When I was asked to paint An Cloch Mór, or ‘The Big Stone’ as it is known locally, I panicked at the thought of making a huge granite boulder on top of a mountain the subject of a painting. But the client, who had moved to England some time ago, wanted a scene to remind him of home, and it was easy to see why he requested this iconic image with its surrounding views of oak forest, Carlingford Lough and beyond. In fact, it really is a stunning vista from up there.
Located 300 metres above the village of Rostrevor, in County Down, I remember believing the story that it was thrown by Finn Mac Cool during a fight with a Scottish giant. However, geologists explain its presence by suggesting that it was deposited by a glacier during the Ice Age.
The Big Stone was a large feature in my childhood and later youth. When we were very small, my father used to drive us up there at Easter. He would find a whin bush (gorse) and put a handful of the yellow flowers with some hens’ eggs into a saucepan and place it on a camping stove to boil. The whin blossom would colour the eggs, and once cooked, we would roll them down a hill. The winner was the child whose egg was still intact at the bottom — although from memory very few ever were!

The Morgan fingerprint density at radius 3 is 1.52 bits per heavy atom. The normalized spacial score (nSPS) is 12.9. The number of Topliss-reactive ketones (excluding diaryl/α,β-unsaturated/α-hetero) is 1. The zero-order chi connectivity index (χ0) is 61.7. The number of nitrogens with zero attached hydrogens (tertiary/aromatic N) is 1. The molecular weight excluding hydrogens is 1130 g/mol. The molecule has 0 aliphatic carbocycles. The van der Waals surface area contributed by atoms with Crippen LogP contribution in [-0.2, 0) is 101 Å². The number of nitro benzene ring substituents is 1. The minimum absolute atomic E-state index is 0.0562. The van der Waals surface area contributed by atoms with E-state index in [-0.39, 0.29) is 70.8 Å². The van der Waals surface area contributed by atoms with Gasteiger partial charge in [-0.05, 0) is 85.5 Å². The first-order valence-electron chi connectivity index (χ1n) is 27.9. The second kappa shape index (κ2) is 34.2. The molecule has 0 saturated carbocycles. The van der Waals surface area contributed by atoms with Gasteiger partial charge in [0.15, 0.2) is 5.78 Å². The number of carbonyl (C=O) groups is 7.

In later years, as a teenager, every Easter Monday saw a pilgrimage of young people walk the few miles from Warrenpoint and up through Kilbroney Forest Park to the famous granite boulder. At the top, we would lark about with friends, usually with a beverage (not usually a soft one, I must admit) until sundown.
As an adult, I have taken visiting friends to the spot many times and I never tire of the walk. The area has been declared a National Nature Reserve and an Area of Special Scientific Interest.
My ‘portrait’ of The Big Stone is painted in acrylic on canvas. I hope you like it. 🙂